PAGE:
The polynomial kernels are widely used in machine learning and they are one of the default choices to develop kernel-based classification and regression models. However, they are rarely used and considered in numerical analysis due to their lack of strict positive definiteness. In particular they do not enjoy the usual property of unisolvency for arbitrary point sets, which is one of the key properties used to build kernel-based interpolation methods. This paper is devoted to establish some initial results for the study of these kernels, and their related interpolation algorithms, in the context of approximation theory. We will first prove necessary and sufficient conditions on point sets which guarantee the existence and uniqueness of an interpolant. We will then study the Reproducing Kernel Hilbert Spaces (or native spaces) of these kernels and their norms, and provide inclusion relations between spaces corresponding to different kernel parameters. With these spaces at hand, it will be further possible to derive generic error estimates which apply to sufficiently smooth functions, thus escaping the native space. Finally, we will show how to employ an efficient stable algorithm to these kernels to obtain accurate interpolants, and we will test them in some numerical experiment. After this analysis several computational and theoretical aspects remain open, and we will outline possible further research directions in a concluding section. This work builds some bridges between kernel and polynomial interpolation, two topics to which the authors, to different extents, have been introduced under the supervision or through the work of Stefano De Marchi. For this reason, they wish to dedicate this work to him in the occasion of his 60th birthday.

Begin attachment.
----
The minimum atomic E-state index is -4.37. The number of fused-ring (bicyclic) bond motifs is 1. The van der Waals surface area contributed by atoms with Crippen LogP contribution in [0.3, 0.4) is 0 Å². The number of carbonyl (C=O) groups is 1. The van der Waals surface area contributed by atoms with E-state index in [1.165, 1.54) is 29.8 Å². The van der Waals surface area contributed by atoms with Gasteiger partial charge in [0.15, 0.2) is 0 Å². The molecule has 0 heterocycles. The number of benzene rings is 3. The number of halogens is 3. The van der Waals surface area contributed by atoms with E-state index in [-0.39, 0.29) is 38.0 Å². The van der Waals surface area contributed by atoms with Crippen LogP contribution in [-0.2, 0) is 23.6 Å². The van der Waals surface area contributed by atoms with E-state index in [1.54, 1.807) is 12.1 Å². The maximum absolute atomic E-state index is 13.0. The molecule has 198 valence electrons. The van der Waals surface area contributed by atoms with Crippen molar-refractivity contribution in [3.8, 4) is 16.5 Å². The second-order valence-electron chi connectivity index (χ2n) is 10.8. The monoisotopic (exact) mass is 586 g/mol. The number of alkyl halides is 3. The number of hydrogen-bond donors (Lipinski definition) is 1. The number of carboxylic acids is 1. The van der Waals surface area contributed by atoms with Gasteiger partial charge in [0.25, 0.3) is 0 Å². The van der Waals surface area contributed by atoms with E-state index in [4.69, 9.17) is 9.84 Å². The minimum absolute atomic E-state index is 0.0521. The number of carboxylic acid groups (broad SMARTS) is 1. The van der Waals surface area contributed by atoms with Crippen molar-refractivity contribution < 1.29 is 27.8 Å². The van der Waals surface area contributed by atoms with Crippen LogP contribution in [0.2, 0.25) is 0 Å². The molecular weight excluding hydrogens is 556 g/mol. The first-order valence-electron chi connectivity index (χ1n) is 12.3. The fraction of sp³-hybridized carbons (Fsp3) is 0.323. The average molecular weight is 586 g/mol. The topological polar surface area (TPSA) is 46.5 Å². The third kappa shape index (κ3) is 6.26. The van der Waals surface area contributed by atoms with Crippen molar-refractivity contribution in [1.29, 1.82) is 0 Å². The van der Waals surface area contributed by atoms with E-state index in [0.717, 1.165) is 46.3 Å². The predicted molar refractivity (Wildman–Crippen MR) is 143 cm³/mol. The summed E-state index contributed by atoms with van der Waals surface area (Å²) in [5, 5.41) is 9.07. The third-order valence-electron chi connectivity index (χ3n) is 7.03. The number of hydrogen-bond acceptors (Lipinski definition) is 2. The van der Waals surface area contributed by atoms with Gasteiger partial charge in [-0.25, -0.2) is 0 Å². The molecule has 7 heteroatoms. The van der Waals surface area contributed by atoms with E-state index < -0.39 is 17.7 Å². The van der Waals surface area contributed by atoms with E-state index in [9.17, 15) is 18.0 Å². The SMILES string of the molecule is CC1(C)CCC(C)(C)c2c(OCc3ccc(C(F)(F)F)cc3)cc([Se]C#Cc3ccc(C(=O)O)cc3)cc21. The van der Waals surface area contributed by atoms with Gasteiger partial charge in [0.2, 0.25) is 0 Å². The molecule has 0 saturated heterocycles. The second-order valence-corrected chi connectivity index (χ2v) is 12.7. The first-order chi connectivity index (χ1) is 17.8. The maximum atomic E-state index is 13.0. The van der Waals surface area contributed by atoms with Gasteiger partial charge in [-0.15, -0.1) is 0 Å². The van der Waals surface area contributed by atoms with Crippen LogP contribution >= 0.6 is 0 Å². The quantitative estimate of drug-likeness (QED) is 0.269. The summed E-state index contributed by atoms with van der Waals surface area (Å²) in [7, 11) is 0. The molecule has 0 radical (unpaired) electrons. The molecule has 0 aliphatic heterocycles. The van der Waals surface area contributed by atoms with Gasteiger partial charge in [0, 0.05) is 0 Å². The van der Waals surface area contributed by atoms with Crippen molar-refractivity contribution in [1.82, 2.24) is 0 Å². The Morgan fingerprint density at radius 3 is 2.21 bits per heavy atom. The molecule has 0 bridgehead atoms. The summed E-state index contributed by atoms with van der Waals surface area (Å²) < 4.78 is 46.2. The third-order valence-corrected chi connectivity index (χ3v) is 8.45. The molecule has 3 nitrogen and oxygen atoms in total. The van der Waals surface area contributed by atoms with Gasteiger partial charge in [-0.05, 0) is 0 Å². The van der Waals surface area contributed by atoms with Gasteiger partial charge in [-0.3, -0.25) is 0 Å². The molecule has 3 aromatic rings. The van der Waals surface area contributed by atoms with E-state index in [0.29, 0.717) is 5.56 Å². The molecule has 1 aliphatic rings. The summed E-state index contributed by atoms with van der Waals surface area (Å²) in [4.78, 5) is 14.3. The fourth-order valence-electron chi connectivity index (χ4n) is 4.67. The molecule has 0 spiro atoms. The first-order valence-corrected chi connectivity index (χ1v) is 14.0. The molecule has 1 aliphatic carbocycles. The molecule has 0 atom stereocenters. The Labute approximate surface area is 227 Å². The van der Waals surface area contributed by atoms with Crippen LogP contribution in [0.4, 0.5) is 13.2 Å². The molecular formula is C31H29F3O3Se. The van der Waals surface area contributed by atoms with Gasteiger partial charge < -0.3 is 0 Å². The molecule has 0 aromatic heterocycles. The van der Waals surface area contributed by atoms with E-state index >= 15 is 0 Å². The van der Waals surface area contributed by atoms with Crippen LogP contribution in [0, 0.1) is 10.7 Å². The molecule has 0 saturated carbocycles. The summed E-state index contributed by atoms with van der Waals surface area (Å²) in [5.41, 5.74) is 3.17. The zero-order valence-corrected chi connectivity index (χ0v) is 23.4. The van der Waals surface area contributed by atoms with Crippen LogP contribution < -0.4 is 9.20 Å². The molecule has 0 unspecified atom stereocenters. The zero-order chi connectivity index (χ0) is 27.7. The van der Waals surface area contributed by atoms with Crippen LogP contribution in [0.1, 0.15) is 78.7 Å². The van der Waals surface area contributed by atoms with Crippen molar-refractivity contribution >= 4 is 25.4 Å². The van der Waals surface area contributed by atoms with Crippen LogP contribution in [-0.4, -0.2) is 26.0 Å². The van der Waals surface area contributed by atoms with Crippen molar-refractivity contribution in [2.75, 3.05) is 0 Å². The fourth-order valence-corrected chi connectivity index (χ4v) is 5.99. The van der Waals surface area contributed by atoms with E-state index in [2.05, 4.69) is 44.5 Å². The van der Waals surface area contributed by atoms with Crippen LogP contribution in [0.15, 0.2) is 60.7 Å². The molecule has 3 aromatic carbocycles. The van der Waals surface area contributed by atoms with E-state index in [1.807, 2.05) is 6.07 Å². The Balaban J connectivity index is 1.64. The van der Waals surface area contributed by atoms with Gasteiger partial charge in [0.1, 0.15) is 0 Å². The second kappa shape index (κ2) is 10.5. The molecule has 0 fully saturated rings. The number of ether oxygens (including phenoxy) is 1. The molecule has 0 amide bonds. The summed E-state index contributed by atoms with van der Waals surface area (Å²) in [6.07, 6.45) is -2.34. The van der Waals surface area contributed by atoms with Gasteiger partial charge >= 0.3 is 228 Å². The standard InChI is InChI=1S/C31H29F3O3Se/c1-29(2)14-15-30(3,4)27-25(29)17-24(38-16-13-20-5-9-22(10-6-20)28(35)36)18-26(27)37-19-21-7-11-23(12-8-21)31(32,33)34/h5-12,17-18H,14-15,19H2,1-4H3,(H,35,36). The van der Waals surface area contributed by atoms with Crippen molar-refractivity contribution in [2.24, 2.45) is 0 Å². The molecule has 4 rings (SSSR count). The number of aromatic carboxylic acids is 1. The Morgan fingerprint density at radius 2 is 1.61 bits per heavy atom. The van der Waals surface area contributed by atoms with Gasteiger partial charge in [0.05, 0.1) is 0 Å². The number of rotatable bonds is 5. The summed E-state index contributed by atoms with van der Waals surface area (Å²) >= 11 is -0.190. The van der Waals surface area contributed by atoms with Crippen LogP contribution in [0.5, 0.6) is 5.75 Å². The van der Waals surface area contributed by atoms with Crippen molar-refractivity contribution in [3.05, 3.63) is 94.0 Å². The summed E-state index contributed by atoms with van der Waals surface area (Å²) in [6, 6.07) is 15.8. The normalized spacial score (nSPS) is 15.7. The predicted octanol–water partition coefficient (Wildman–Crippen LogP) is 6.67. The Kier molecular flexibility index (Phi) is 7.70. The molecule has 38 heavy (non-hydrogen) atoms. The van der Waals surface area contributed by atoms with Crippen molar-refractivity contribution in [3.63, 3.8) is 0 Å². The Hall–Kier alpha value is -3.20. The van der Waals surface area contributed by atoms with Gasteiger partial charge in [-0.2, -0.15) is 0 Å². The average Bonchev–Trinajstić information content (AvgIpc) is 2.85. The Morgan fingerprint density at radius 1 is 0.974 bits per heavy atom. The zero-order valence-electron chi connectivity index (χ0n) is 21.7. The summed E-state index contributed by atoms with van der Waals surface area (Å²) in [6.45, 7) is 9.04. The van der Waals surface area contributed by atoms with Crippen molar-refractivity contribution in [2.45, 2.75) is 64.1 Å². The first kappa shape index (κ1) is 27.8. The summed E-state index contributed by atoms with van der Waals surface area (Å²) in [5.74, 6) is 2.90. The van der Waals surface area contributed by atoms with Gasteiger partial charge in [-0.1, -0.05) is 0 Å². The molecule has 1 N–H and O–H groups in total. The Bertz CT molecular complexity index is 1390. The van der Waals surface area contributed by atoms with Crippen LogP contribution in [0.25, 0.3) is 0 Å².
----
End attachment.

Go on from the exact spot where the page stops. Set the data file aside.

Interpolation with the polynomial kernels
Perracchione E., Santin G., Marchetti F., Erb W., Elefante G., Poggiali D. (2022) "Interpolation with the polynomial kernels " Dolomites Research Notes on Approximation, 15(4), 45-60. DOI: 10.14658/PUPJ-DRNA-2022-4-5
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Dolomites Research Notes on Approximation
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